I’ve spent a considerable amount of time this week reviewing the creative writing of Australia National University’s Fellow of State, Society & Government in Melanesia Program Mr. Anthony Regan. Having “specialized in constitutional development” in Papua New Guinea, Sri Lanka, East Timor and Uganda, Mr. Regan has recently submitted a proposed “transitional mining act” to the Parliament of the Autonomous Region of Bougainville.
And, for those of you who are not familiar with Bougainville, a little history lesson is in order. Under a dubious entitlement mandate from the United Nations following the Second World War, the Australian government decided that it needed to take possession of the massive metal reserves in the island at the end of the Solomon chain and, in 1967, confiscated Bougainville for their exploitation while ‘facilitating’ independence for the state of Papua New Guinea. Over the well-documented opposition of many local communities, the Australian Administration and their appointees in the Papuan Administration, the 1967 Bougainville Copper Agreement Act became a supra-Constitutional Agreement between a territorial administration and Bougainville Copper Limited. As if to prove that they knew that they were violating international legal standards, clause 4 of the amended Act states that “no other law of Papua New Guinea, affects this Act or the Agreement.” In clause 5 of the amended Act, the Prime Minister (remember, the State had not yet been established) is granted the power to exclusively administer the Act without any consent, approval, or any other law. In other words, the Australians, in what amounts to unlawful territorial seizure, enacted a law above ANY sovereign law directly expropriating land for their exclusive economic exploitation. Oh, and for their $5 million trouble of exploring the mineral reserves, the Company (BCL) had to pay the extraordinary sum of 1.25% of ‘applicable revenue’ from the mine!
In an elaborate scheme reminiscent of the first theft of Bougainville’s assets, Mr. Regan has complied with the wishes of his paymasters and drafted a new mining bill that preserves nearly all the abuses embodied in the 1967 Act. To add insult to injury, his proposed bill reinforces the corruption quotient by burying in Clause 26 the nullification of the over 200 provisions with the simple empowerment of the Autonomous Bougainville Government to act unilaterally and without consideration of any law as it wishes. Using his “constitutional” expertise, he’s taken to the U.S. government’s definition of Constitutional Law – if it is expedient, do it and tread on the Constitution to get what you want (thanks GW and BO!).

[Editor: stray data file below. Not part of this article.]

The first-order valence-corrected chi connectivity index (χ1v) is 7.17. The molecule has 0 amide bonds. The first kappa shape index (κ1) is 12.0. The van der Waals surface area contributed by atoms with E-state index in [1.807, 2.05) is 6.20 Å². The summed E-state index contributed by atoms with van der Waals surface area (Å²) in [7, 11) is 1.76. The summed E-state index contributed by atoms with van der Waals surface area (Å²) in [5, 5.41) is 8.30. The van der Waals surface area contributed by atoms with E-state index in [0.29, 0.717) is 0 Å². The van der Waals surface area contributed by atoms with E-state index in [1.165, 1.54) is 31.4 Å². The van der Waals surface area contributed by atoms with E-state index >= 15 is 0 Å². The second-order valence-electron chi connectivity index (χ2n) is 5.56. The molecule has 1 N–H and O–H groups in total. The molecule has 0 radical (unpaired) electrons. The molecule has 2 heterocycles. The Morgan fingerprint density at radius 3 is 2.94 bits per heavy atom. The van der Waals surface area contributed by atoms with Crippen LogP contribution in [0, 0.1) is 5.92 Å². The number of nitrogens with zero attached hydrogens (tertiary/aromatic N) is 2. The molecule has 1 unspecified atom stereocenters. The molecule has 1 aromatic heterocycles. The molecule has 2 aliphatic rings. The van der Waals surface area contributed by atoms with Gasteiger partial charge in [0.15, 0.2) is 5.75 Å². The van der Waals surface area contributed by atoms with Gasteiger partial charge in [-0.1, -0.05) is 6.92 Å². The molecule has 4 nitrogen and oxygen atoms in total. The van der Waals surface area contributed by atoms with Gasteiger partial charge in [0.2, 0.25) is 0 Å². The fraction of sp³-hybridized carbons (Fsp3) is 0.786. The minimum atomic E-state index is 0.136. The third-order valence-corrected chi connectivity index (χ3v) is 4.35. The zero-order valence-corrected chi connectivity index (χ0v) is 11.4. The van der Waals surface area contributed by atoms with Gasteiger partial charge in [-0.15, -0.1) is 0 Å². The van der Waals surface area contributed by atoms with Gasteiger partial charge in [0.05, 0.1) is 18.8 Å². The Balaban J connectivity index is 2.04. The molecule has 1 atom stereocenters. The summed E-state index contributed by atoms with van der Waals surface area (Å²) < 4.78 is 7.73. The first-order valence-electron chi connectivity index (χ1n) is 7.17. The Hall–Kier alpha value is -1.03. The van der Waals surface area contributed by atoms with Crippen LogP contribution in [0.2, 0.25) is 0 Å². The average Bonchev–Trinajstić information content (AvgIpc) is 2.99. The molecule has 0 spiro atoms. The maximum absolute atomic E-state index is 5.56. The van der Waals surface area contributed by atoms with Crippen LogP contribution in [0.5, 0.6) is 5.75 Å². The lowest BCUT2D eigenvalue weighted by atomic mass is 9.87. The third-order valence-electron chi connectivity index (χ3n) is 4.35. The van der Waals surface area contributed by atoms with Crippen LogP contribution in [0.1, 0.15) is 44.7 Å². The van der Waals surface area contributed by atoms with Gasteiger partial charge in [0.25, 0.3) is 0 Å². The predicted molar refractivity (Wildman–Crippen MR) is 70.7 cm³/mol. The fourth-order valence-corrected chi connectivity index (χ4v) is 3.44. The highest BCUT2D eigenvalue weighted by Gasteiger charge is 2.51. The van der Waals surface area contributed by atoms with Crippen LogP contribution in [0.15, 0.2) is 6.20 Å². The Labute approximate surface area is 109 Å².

Now Mr. Regan and BCL (along with Rio Tinto – the 54% owner of BCL) want to take advantage of the pro-autonomy movement in Bougainville and pull off another heist of gargantuan proportion. But they forget that the world is more interconnected. And while they and the BCL shareholders desperately want to take another malevolent trip around their merry-go-round of abuse, they are ignoring the simple fact that their “advice” and extra-governmental manipulation are now available for the world to see.
Whether the Panguna Mine opens or not is an issue that should be decided by the citizens of Bougainville – including those who participated in the armed uprising in 1989. But more fundamentally, we should examine what it would take to run an ethical, transparent operation – one that doesn’t require Australian academics to serve as advisory mercenaries to launder unethical behavior in the name of progress. If the citizens of Bougainville determine that they would like to see their land utilized for mineral extraction, that’s a call that they should make fully informed of all the facts. They should be informed of the state-of-the-art in development, mining, environmental management, power generation, and market participation at all capital levels. If Rio Tinto and BCL want to be candidates as future operators, they should step up to the damage that they’ve already done and evidence their candidacy for action not by manipulating the law but by being responsible citizens accountable for past harm.
This week, Australia has a chance to amend a blight on its post-War legacy in the Pacific. It can intervene in this miscarriage of due process. Together with the citizens of Bougainville, Australia can start from scratch and see if it can win in the full light of day rather than in the veiled obscurity of manipulation and corruption. We’ll see.